TriMet invites riders and non-riders alike to celebrate the benefits of public transportation on Get on Board Day
On Thursday, April 25, TriMet invites everyone to “Get on Board” for public transportation. We’re taking part in a new national day to generate awareness of and advocacy for public transit. If you’re new to transit, here’s an opportunity to give it a try. We’re also hosting an event — a party to celebrate transit — in Pioneer Courthouse Square. We’ll be encouraging support for efforts to speed up and improve transit while showcasing transit’s many benefits to our community.
Pioneer Courthouse Square
Thursday, April 25
10:30 a.m. – 1:30 p.m.
Why you should Get on Board
TriMet has been keeping the Portland metro region moving for nearly 50 years. Our bus, MAX Light Rail and WES Commuter Rail are safe, reliable, accessible and affordable. They’re easy to use and offer a convenient alternative to driving a car. When you use transit, you help ease traffic congestion and reduce air pollution. Riding brings convenience, saves you money, reduces stress and creates community. Take it from some of our riders.
Waweru “Roo” Gatimu is a 39-year-old Portland native who rode the bus as a child growing up in the Kenton neighborhood. Now, he lives in the Pearl District. Typically, he drove his SUV to his software sales job in Beaverton. When he realized he was spending $160 per month on gas, he decided to give transit a try. Besides saving money, Roo is enjoying additional benefits of riding.
“It’s been great, easy, carefree,” said Roo as he waited for the MAX at the Sunset Transit Center.
“When I’m driving during rush hour traffic, it’s a lot more stressful. With TriMet, I just pop in my headphones, read a book or look at my phone, and just ride along.” Roo estimates riding MAX shaved half an hour — or more — off his rush hour commute.
Transit by choice
“It’ll make your life easier. It’ll make our city greener, and we really need that,” said Lindsay Schuelke, a regular rider who moved to Portland from Wisconsin four years ago.
Lindsay has a driver license, but she doesn’t own a car. When she needs to go somewhere, transit is her first choice.
“I base my plans on TriMet’s schedules,” she said. “It’s so easy to look and find out when the next bus or train is coming. The first step is probably the hardest, but just change your habits a little, and you’ll feel better about the choice once you get home.”
Transit benefits everyone
Estimates show that thanks to TriMet there are 210,000 fewer car trips taken throughout the metro daily. In addition, TriMet service saves the region $150 million in annual congestion costs.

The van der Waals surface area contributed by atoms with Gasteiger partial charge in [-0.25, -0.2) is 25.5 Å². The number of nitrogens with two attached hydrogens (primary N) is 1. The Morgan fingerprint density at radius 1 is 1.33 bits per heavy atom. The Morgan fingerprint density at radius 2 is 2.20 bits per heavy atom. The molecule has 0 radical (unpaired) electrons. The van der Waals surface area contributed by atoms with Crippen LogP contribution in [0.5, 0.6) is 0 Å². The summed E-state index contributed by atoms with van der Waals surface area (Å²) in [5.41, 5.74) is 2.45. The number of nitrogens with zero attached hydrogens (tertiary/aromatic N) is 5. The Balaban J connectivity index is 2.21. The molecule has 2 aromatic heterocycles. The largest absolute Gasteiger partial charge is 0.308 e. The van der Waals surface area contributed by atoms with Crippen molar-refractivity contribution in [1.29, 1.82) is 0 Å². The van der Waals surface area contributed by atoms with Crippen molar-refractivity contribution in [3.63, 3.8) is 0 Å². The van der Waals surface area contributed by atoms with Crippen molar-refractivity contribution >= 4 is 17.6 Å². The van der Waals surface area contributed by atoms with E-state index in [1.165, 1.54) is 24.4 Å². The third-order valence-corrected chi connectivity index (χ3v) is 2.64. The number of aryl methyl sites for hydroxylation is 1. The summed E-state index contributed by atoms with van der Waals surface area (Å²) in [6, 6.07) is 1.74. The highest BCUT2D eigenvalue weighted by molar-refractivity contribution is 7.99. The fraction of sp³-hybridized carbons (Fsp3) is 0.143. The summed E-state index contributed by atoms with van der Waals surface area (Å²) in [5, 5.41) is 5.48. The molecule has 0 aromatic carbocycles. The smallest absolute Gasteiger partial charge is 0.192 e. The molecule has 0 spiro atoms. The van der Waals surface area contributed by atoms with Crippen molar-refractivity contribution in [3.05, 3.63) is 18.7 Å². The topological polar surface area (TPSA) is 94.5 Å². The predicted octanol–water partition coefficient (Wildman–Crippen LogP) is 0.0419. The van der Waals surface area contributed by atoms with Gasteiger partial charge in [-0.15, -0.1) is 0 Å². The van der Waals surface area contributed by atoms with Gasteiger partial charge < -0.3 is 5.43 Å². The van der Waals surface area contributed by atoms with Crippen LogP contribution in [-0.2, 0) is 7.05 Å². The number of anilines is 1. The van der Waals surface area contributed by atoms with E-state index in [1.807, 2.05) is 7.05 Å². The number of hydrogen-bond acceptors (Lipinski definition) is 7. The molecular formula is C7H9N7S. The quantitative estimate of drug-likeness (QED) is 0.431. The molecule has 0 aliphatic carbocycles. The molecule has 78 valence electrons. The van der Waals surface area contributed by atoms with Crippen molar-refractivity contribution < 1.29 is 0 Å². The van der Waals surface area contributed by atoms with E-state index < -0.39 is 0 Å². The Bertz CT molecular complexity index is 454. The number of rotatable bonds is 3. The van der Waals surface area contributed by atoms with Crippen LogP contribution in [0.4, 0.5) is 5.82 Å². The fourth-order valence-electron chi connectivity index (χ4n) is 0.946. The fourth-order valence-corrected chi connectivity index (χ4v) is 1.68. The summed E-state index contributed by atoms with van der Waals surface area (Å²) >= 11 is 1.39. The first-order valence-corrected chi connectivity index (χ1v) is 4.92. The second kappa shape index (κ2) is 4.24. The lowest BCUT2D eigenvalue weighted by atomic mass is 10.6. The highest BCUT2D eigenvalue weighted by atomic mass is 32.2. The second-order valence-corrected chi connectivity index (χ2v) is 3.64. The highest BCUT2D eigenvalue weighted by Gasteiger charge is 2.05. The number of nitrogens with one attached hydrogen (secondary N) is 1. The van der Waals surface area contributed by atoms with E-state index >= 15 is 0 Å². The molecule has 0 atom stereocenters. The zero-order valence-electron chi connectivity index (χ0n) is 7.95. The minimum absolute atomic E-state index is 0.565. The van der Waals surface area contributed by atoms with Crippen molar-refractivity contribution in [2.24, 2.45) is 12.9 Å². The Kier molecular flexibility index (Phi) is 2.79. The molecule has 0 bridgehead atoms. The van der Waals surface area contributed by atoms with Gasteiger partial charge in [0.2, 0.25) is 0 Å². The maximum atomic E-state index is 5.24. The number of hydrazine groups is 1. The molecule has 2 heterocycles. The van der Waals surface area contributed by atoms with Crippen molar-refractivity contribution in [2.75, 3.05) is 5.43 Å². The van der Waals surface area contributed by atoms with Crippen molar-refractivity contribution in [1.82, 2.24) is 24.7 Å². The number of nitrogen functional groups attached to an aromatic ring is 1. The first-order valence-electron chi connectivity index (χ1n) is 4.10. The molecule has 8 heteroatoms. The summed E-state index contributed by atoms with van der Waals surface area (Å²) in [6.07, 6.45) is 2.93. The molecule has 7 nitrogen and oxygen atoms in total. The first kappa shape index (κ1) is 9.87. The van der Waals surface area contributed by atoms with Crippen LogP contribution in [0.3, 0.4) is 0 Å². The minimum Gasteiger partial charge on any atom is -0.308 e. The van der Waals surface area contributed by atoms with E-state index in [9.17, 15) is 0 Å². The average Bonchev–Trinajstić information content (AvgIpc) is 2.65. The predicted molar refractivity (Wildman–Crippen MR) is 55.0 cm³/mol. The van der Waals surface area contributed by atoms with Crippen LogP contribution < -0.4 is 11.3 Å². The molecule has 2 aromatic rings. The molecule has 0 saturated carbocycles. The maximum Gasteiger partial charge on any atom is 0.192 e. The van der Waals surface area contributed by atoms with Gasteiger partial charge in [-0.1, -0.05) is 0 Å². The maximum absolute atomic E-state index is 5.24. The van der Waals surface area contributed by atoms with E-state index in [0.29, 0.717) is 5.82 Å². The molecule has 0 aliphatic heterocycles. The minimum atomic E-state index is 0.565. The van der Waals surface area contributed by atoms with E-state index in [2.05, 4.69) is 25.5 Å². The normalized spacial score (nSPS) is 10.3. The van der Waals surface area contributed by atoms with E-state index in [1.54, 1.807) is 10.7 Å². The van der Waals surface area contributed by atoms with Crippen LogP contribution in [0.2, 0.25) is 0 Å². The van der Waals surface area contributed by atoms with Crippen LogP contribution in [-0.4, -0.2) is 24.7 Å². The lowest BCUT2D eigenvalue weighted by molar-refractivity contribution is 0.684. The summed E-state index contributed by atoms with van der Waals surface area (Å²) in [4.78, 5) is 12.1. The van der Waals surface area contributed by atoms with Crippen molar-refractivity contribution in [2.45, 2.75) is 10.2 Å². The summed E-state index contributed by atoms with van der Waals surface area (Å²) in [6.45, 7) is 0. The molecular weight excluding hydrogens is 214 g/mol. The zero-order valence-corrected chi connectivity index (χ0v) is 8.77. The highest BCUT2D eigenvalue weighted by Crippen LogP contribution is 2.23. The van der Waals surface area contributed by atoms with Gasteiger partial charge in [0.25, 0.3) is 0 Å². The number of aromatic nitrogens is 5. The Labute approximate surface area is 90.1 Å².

Traffic is a big reason North Carolina native Brandon Winter takes the bus. He’s a car owner, but when he started riding to avoid paying for parking in Downtown Portland. Now, the 37-year-old tech employee works on the east side, but he still opts for the bus.
“The more people who take the bus, the fewer people who are driving,” said Brandon. “The city definitely needs that. They need fewer people to drive around and more people to take transit because traffic’s not fun.”
Transit builds community
Every weekday — more than 300,000 times a day – someone hops on one of our buses or trains. For Brandon, the trip from St. Johns on Line 44 is more than a ride to and from work.
“You get to know the group of people that always ride with you, so it’s like a fun, social activity,” he said. He’s also on a first name basis with his bus driver. “I became friends with him, which I didn’t expect. You see him every day and you say hi, and then you start talking about music and books, and then all of a sudden you start talking every day.”
Transit creates jobs
Lindsay also appreciates the men and women at the controls – whether she’s riding a bus, MAX train or Portland Streetcar. She said she feels “well cared for” every time she’s onboard.
“I feel like the operators and drivers are very aware, and they’ve got your back,” she said. “The people are generally really appreciative and respectful too.”
TriMet has 3,300 employees in its workforce; approximately half are bus or MAX train operators.
Transit drives the economy
Here’s one more reason to get on board for transit: It’s good for our local economy. In addition to providing stable jobs with full benefits and competitive wages, TriMet spurs economic growth. Some $20 billion dollars in development has sprung up along the five MAX lines that stretch from Hillsboro to Gresham and North Portland to Milwaukie. We also offer WES Commuter Rail service and have 85 bus lines stretching to the far-reaches of our district – from Forest Grove, to Troutdale and Estacada.
Transit needs your support
We’re rolling out more and more service. Last fall, TriMet launched the largest single service expansion in agency history. We also established a significantly reduced fare for riders on a low-income and began our conversion to a non-diesel bus fleet. We were able to do it with the support the State Legislature and Governor Kate established through the Keep Oregon Moving Act. But with 400,000 more people expected to move moving to the Portland area by 2040, Keep Oregon Moving is just the beginning. In order to improve the region’s livability – with safe, reliable, affordable and convenient transportation to jobs, school, appointments and entertainment — we need everyone to get on board.
“We all pay taxes,” said Roo, “and we see buses, MAX and streetcars all over the city. If you’re paying for it, why not try it? It’s very simple. Leave the car at home and hop on the bus.”
Get on Board Day
Get on Board Day is driven by the American Public Transportation Association, the leading force in advancing public transportation. To learn more, visit apta.com.